|Implemented in this survey?|
The United States policy regarding stem cell research changed significantly in early 2009. A new Executive Order rescinded earlier policy restricting funding of stem cell research, requested development of new research guidelines by the National Institutes of Health, and affirmed the government’s commitment to scientific inquiry. The National Institutes of Health issued new guidelines that balance ethical concerns with support for sound scientific method.
Under the Bush Administration, federal funding for stem cell research was significantly restricted. A statement by President George W. Bush allowed the National Institutes of Health to fund research using stem cell lines whose derivation was initiated before 9 pm EDT on August 9, 2001, but not research using stem cell lines derived after that date. This statement was supplemented by Executive Order 13435 on June 20, 2007. The restriction limited federally funded researchers to 21 viable stem cell lines. It also limited collaboration and complicated administrative aspects of running and maintaining laboratories. In response to these restrictions most stem cell funding was received from private and state sources. Several legislative attempts to remove this funding restriction were vetoed by President Bush.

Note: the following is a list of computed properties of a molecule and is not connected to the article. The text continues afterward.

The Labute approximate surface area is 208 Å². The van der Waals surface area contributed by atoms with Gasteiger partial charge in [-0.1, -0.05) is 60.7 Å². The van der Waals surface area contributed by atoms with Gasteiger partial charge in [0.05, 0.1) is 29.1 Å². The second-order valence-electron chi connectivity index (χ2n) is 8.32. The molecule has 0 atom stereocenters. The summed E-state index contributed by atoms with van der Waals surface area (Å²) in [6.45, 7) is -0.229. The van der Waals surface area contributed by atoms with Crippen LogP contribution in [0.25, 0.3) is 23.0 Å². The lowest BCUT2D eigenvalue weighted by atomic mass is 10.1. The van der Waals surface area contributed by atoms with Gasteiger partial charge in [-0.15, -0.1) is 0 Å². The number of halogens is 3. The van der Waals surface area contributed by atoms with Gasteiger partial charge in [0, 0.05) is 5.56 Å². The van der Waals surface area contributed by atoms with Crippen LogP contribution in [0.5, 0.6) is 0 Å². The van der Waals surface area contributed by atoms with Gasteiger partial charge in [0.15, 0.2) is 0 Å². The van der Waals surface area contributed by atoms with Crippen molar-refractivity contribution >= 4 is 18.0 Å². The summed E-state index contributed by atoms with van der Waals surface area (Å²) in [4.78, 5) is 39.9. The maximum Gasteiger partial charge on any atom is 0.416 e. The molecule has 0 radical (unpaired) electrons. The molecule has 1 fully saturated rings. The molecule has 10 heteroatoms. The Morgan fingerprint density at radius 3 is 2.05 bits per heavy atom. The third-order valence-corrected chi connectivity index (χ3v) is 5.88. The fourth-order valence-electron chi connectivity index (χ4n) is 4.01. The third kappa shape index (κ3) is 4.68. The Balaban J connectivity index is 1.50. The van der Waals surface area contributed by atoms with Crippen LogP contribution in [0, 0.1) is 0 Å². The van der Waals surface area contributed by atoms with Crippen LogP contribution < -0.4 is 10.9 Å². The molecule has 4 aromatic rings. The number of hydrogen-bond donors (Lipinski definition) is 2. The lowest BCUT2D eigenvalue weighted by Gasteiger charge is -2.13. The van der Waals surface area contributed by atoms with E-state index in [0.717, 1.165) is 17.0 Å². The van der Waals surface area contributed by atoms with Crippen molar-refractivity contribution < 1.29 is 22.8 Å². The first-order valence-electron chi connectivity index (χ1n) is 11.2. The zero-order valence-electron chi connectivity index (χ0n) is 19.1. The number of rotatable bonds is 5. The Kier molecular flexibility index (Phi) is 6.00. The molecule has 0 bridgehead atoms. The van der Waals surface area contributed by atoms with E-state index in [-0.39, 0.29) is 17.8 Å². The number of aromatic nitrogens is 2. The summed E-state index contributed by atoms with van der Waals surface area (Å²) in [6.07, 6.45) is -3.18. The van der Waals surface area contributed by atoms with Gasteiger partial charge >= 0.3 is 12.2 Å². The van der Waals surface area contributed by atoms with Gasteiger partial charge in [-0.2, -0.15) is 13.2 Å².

President Obama issued Executive Order 13505 on March 9, 2009 to change the way the National Institutes of Health can support and conduct research and to rescind the Bush Administration's restrictive policy. The Executive Order asked the National Institutes of Health to develop new research guidelines under the guidance of strengthening the federal government's commitment to free and open scientific inquiry. The new proposed guidelines issued by the National Institutes of Health attempted to balance ethical concerns with support for sound scientific method. The final guidelines took effect on July 7, 2009.